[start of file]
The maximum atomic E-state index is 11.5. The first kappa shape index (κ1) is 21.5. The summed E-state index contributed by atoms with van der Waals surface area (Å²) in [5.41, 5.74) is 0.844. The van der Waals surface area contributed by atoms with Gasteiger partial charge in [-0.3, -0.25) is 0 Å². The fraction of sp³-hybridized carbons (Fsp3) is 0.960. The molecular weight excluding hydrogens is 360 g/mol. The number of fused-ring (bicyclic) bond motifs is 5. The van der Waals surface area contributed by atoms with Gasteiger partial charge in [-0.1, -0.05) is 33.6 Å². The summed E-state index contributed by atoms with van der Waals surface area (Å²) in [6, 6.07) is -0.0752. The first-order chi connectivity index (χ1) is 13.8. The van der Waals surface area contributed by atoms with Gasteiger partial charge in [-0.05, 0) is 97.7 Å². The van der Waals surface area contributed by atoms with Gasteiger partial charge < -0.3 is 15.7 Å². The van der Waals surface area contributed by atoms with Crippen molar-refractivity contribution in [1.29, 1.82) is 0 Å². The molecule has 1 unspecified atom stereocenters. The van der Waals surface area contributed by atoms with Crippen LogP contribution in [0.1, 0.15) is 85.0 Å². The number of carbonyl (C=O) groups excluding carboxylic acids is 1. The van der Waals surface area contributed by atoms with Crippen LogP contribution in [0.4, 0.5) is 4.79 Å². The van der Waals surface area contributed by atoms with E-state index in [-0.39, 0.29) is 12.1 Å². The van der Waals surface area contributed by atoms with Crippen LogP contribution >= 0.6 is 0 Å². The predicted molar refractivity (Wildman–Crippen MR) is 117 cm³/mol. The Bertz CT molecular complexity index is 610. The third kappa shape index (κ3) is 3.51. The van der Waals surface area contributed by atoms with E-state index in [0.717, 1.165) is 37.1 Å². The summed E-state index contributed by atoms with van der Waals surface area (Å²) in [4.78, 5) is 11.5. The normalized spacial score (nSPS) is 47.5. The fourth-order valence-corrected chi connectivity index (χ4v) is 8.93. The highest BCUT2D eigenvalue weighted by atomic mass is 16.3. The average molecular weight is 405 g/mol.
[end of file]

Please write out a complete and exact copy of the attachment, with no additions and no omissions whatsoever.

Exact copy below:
The maximum atomic E-state index is 11.5. The first kappa shape index (κ1) is 21.5. The summed E-state index contributed by atoms with van der Waals surface area (Å²) in [5.41, 5.74) is 0.844. The van der Waals surface area contributed by atoms with Gasteiger partial charge in [-0.3, -0.25) is 0 Å². The fraction of sp³-hybridized carbons (Fsp3) is 0.960. The molecular weight excluding hydrogens is 360 g/mol. The number of fused-ring (bicyclic) bond motifs is 5. The van der Waals surface area contributed by atoms with Gasteiger partial charge in [-0.1, -0.05) is 33.6 Å². The summed E-state index contributed by atoms with van der Waals surface area (Å²) in [6, 6.07) is -0.0752. The first-order chi connectivity index (χ1) is 13.8. The van der Waals surface area contributed by atoms with Gasteiger partial charge in [-0.05, 0) is 97.7 Å². The van der Waals surface area contributed by atoms with Gasteiger partial charge < -0.3 is 15.7 Å². The van der Waals surface area contributed by atoms with Crippen molar-refractivity contribution in [1.29, 1.82) is 0 Å². The molecule has 1 unspecified atom stereocenters. The van der Waals surface area contributed by atoms with Crippen LogP contribution in [0.1, 0.15) is 85.0 Å². The number of carbonyl (C=O) groups excluding carboxylic acids is 1. The van der Waals surface area contributed by atoms with Crippen LogP contribution in [0.4, 0.5) is 4.79 Å². The van der Waals surface area contributed by atoms with E-state index in [-0.39, 0.29) is 12.1 Å². The van der Waals surface area contributed by atoms with Crippen LogP contribution >= 0.6 is 0 Å². The predicted molar refractivity (Wildman–Crippen MR) is 117 cm³/mol. The Bertz CT molecular complexity index is 610. The third kappa shape index (κ3) is 3.51. The van der Waals surface area contributed by atoms with E-state index in [0.717, 1.165) is 37.1 Å². The summed E-state index contributed by atoms with van der Waals surface area (Å²) in [4.78, 5) is 11.5. The normalized spacial score (nSPS) is 47.5. The fourth-order valence-corrected chi connectivity index (χ4v) is 8.93. The highest BCUT2D eigenvalue weighted by atomic mass is 16.3. The average molecular weight is 405 g/mol.